Now if this thing does afflict me and yet I have a promise from God, certainly the evil of it is taken away. This promise tells me that if it does happen to me it is for some notable purpose. God has the use of my life and intends to bring about His glory some way that I do not know of. If He comes in fatherly chastisement, I will be satisfied. So a Christian heart by reasoning out of the Word, comes to satisfy their soul in the midst of the hand of God being so heavily on them and being in such a distressed condition as that.
Ungodly hearts do not find the same healing power in the Word to heal their worries and troubles of spirit. But when those that are godly come to the Word they find a plaster for all their wounds. So they come to have ease and contentment in such conditions that are very grievous and miserable to others.
3. Look to God’s Covenant
In 2 Samuel 23:5 David says that although he does not find his house to be as in every way as he would wish he has contentment. It is in the face that God has made with him an everlasting covenant. This is what helps everything. I am not so with God, nor is my house and family as I hoped it might be with God. Perhaps there is this or that affliction on my house. Suppose you would have the plague come into your house, and your house is not safe. You do not have that outward comfort in your house as formerly you had. But can you read this portion of Scripture and say the following?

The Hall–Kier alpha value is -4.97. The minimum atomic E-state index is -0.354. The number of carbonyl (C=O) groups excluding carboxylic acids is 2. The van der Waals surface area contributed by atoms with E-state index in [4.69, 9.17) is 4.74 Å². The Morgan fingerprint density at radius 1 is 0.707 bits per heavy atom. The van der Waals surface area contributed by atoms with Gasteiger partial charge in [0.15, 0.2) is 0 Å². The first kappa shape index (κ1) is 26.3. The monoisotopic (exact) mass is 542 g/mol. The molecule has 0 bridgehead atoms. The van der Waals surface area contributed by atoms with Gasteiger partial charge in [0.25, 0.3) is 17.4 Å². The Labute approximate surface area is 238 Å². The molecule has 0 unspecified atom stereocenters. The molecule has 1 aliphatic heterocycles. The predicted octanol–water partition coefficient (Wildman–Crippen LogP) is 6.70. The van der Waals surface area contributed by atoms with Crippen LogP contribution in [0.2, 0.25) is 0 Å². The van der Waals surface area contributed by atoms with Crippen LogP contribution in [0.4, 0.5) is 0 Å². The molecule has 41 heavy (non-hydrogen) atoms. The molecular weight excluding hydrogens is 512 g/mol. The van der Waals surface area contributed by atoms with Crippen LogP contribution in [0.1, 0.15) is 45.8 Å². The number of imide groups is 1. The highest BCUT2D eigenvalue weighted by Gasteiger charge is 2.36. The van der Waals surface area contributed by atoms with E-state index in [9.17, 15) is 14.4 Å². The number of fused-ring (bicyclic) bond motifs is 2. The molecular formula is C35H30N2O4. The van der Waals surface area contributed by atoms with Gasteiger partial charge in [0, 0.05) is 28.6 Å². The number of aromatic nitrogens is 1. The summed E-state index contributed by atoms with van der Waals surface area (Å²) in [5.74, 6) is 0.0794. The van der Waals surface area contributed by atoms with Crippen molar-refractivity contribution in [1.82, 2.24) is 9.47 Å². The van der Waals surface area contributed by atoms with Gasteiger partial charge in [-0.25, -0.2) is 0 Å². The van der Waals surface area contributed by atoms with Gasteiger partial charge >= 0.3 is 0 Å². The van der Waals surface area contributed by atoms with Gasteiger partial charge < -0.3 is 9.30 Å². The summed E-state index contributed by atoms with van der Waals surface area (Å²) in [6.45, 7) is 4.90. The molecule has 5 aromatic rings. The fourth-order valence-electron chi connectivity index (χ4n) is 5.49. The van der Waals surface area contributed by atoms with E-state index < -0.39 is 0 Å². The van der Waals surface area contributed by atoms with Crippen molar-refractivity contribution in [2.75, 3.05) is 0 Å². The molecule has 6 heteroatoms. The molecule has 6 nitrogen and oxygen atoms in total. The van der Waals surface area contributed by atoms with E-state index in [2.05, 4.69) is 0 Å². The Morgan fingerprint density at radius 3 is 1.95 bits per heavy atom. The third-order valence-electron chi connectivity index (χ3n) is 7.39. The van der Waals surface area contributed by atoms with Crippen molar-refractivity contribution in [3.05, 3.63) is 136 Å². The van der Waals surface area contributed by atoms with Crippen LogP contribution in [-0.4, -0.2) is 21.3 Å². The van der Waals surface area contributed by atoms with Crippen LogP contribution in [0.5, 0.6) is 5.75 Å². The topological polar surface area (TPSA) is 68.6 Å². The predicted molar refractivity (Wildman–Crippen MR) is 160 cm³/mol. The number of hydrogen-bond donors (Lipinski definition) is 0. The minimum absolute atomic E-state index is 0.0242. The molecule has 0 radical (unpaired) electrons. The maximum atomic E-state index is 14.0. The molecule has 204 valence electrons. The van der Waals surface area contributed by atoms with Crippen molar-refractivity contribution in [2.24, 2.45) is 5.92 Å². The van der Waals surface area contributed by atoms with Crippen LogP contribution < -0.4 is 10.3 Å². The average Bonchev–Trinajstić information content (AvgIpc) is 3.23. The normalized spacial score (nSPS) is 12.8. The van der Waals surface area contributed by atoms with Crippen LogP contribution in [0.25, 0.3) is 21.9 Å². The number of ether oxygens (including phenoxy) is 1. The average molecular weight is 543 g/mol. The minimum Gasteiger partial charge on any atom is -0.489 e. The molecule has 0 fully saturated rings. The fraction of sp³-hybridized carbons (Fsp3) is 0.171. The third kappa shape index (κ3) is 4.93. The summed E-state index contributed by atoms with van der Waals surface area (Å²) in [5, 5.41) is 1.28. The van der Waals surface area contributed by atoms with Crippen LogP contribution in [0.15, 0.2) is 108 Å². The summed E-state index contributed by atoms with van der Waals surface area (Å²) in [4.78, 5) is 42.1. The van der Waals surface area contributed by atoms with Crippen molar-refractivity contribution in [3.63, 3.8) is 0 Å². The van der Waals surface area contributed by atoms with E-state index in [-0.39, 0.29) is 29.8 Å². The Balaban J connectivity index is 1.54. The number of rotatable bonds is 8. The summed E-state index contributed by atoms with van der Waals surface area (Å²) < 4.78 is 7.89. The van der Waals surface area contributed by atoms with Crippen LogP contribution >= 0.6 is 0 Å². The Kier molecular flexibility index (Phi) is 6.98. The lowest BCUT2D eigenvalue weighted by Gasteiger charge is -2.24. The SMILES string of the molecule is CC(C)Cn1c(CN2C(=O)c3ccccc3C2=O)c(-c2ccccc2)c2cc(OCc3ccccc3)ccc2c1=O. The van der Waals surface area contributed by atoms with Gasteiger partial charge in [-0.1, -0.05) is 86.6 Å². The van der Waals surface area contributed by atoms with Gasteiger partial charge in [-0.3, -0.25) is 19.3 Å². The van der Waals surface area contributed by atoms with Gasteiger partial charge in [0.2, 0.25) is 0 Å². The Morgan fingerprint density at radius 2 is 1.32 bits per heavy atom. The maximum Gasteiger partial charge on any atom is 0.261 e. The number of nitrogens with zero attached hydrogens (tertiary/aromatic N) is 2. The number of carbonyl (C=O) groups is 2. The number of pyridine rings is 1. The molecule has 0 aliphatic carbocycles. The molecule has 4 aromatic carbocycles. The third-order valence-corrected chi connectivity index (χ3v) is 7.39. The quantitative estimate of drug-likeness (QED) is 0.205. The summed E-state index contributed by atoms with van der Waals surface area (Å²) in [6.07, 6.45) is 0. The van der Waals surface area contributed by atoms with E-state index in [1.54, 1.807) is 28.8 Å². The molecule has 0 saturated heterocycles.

“Although my house is not so blessed with health as other people’s houses are. Although my house is not so, yet He has made with me an everlasting covenant. I am still one in covenant with God. The Lord has made an everlasting covenant with me. As for things in this world, I see they are but momentary, they are not everlasting. I see that in a family when all was well only a week ago, everything is down now and the plague has swept away a great many of them. The rest are left in sadness and mourning. We see there is no rest in the things of this world, yet the Lord has made with me an everlasting covenant ordered in all things. I find disorder in my heart and in my family; but the everlasting covenant is ordered in all things. Yes and that is sure. There is nothing sure in these earthly things. I can be sure of nothing here, especially in these times”.